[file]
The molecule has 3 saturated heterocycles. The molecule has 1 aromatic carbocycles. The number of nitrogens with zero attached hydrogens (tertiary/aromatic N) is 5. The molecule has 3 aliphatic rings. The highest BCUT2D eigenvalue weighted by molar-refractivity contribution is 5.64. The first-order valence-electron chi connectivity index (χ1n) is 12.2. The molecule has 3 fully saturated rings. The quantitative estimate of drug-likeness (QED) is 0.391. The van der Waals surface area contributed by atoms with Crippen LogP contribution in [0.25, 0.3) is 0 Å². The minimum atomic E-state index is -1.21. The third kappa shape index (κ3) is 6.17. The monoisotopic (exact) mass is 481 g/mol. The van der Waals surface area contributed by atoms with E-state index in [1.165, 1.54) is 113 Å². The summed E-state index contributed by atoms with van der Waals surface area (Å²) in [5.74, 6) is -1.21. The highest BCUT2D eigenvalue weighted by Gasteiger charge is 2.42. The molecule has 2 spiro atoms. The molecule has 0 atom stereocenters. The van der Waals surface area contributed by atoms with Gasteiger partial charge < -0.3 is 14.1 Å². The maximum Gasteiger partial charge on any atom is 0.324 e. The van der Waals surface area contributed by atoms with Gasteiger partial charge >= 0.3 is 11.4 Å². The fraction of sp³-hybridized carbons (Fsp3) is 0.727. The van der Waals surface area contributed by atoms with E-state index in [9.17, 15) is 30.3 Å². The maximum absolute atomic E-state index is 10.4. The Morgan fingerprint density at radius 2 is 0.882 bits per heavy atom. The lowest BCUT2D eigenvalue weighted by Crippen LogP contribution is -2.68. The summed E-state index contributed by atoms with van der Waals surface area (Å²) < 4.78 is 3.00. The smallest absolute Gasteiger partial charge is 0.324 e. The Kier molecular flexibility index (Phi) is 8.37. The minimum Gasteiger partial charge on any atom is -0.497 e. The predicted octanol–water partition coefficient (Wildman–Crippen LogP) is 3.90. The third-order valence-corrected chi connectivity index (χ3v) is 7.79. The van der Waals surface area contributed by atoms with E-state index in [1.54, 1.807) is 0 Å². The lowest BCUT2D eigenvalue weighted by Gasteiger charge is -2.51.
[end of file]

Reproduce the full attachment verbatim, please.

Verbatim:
The molecule has 3 saturated heterocycles. The molecule has 1 aromatic carbocycles. The number of nitrogens with zero attached hydrogens (tertiary/aromatic N) is 5. The molecule has 3 aliphatic rings. The highest BCUT2D eigenvalue weighted by molar-refractivity contribution is 5.64. The first-order valence-electron chi connectivity index (χ1n) is 12.2. The molecule has 3 fully saturated rings. The quantitative estimate of drug-likeness (QED) is 0.391. The van der Waals surface area contributed by atoms with Crippen LogP contribution in [0.25, 0.3) is 0 Å². The minimum atomic E-state index is -1.21. The third kappa shape index (κ3) is 6.17. The monoisotopic (exact) mass is 481 g/mol. The van der Waals surface area contributed by atoms with E-state index in [1.165, 1.54) is 113 Å². The summed E-state index contributed by atoms with van der Waals surface area (Å²) in [5.74, 6) is -1.21. The highest BCUT2D eigenvalue weighted by Gasteiger charge is 2.42. The molecule has 2 spiro atoms. The molecule has 0 atom stereocenters. The van der Waals surface area contributed by atoms with Gasteiger partial charge < -0.3 is 14.1 Å². The maximum Gasteiger partial charge on any atom is 0.324 e. The van der Waals surface area contributed by atoms with Gasteiger partial charge >= 0.3 is 11.4 Å². The fraction of sp³-hybridized carbons (Fsp3) is 0.727. The van der Waals surface area contributed by atoms with E-state index in [9.17, 15) is 30.3 Å². The maximum absolute atomic E-state index is 10.4. The Morgan fingerprint density at radius 2 is 0.882 bits per heavy atom. The lowest BCUT2D eigenvalue weighted by Crippen LogP contribution is -2.68. The summed E-state index contributed by atoms with van der Waals surface area (Å²) < 4.78 is 3.00. The smallest absolute Gasteiger partial charge is 0.324 e. The Kier molecular flexibility index (Phi) is 8.37. The minimum Gasteiger partial charge on any atom is -0.497 e. The predicted octanol–water partition coefficient (Wildman–Crippen LogP) is 3.90. The third-order valence-corrected chi connectivity index (χ3v) is 7.79. The van der Waals surface area contributed by atoms with E-state index in [1.54, 1.807) is 0 Å². The lowest BCUT2D eigenvalue weighted by Gasteiger charge is -2.51.